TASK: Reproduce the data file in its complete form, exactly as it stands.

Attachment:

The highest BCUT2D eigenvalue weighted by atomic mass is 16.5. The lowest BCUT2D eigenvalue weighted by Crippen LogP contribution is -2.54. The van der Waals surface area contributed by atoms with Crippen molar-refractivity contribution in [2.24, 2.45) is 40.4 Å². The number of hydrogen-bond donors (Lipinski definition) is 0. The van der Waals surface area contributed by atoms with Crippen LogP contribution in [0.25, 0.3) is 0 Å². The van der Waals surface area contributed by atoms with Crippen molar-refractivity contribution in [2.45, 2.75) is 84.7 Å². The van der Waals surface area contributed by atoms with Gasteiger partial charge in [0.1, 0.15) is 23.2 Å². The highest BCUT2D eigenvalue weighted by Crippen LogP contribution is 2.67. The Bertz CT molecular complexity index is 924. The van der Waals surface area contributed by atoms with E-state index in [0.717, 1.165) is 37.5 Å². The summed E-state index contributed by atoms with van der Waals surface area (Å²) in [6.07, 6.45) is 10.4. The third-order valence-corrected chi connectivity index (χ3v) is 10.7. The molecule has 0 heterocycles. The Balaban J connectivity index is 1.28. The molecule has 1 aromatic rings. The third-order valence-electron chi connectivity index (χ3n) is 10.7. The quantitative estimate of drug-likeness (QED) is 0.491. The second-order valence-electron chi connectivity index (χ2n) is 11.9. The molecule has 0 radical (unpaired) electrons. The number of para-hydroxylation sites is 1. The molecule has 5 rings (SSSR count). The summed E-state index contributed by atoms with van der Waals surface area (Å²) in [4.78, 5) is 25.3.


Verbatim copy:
The highest BCUT2D eigenvalue weighted by atomic mass is 16.5. The lowest BCUT2D eigenvalue weighted by Crippen LogP contribution is -2.54. The van der Waals surface area contributed by atoms with Crippen molar-refractivity contribution in [2.24, 2.45) is 40.4 Å². The number of hydrogen-bond donors (Lipinski definition) is 0. The van der Waals surface area contributed by atoms with Crippen LogP contribution in [0.25, 0.3) is 0 Å². The van der Waals surface area contributed by atoms with Crippen molar-refractivity contribution in [2.45, 2.75) is 84.7 Å². The van der Waals surface area contributed by atoms with Gasteiger partial charge in [0.1, 0.15) is 23.2 Å². The highest BCUT2D eigenvalue weighted by Crippen LogP contribution is 2.67. The Bertz CT molecular complexity index is 924. The van der Waals surface area contributed by atoms with E-state index in [0.717, 1.165) is 37.5 Å². The summed E-state index contributed by atoms with van der Waals surface area (Å²) in [6.07, 6.45) is 10.4. The third-order valence-corrected chi connectivity index (χ3v) is 10.7. The molecule has 0 heterocycles. The Balaban J connectivity index is 1.28. The molecule has 1 aromatic rings. The third-order valence-electron chi connectivity index (χ3n) is 10.7. The quantitative estimate of drug-likeness (QED) is 0.491. The second-order valence-electron chi connectivity index (χ2n) is 11.9. The molecule has 0 radical (unpaired) electrons. The number of para-hydroxylation sites is 1. The molecule has 5 rings (SSSR count). The summed E-state index contributed by atoms with van der Waals surface area (Å²) in [4.78, 5) is 25.3.